Tuesday, February 17, 2009

Paul's Letter to the Galatians

The "Life of Paul" class gets a lot of my attention these days. At the end of the last class session (on Monday), we broke with three questions: Who are Paul's opponents in Galatians? How does their "gospel" differ from Paul's gospel? And what do they say about Paul himself? The students were assigned to read Galatians on their own, and to come to class tomorrow with some answers to at least one of those questions.

Since I've given that assignment, I figure it might be a good idea to come up with some answers of my own. Here's what I've written down so far. I'd be glad for you to comment on or ask about any of this. It's a work in progress. What do you think?

At both the beginning and near the end of the Letter to the Galatians, there are clear indicators that Paul's message has its detractors among the churches he's writing to:
  • "Evidently, some people are throwing you into confusion and are trying to pervert the gospel of Christ" (1:7).
  • ". . . the one who is throwing you into confusion will pay the penalty" (5:10). From the other references to Paul's opponents, it's apparent that "the one" here means "anyone" or "everyone." Paul is not thinking of an individual here.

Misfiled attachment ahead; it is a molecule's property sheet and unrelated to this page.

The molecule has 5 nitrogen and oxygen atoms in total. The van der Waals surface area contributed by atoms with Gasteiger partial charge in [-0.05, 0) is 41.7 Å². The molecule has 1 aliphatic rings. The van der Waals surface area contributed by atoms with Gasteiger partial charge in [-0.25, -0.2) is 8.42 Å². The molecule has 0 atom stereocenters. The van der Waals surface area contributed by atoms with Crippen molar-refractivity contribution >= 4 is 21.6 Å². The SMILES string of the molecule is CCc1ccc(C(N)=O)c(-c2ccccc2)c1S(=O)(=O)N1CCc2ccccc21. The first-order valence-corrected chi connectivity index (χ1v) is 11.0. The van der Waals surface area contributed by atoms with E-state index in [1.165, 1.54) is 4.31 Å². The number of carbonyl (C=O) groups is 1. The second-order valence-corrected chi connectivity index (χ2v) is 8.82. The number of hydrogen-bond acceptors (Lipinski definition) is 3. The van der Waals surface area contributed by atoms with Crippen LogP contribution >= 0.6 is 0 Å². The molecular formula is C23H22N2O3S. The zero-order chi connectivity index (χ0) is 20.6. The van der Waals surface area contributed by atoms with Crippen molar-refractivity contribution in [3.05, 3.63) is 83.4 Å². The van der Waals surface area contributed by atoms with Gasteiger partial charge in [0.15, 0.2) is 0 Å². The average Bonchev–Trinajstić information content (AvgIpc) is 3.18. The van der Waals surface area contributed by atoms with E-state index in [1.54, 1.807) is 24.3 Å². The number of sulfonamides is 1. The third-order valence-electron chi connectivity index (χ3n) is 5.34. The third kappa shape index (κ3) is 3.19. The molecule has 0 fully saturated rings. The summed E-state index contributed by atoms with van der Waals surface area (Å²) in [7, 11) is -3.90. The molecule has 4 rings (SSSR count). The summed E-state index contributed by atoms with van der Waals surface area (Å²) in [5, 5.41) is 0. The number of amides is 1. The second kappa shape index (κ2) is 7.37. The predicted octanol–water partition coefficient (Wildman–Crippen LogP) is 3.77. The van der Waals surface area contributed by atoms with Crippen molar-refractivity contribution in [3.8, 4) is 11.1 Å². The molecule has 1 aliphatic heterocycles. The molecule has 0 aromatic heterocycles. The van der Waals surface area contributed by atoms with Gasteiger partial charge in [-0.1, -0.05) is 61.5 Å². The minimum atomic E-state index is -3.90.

• "As for those agitators . . . " (5:12).
So, who are these opponents of Paul? What sort of confusing messages do they teach? And what are they saying about the Apostle himself? A few passages give us a good bit of information that we can use to answer the second question: What do they teach?

For example, in 3:10-14, Paul speaks against any attempt to rely on one's observance of the law.

Later, in 4:8-11, he compares and contrasts "knowing God" with a very different experience in which the Galatian Christians, prior to their conversion, were enslaved by "those weak and miserable principles." Paul says he knows that the Galatians are now "turning back" because they are "observing special days and months and seasons and years." These would presumably include, above all, observance of the Sabbath, but also times like the Day of Atonement, New Moons, and the Passover, etc.

Finally, in 5:1-12, Paul argues against the requirement of circumcision for Gentile converts to Christianity. And, he makes a case against Gentiles themselves giving in to such demands.

So, it appears that the problem is, following Paul's establishment of the churches in Galatia, other Jewish Christians have arrived telling the new Christians that observance of Mosaic commands is not optional. Rather, it is mandatory. Scholars often call these teachers Judaizers, Jewish Christians who disagreed with what they regarded as Paul's overly-liberal teaching, and who contradicted that teaching.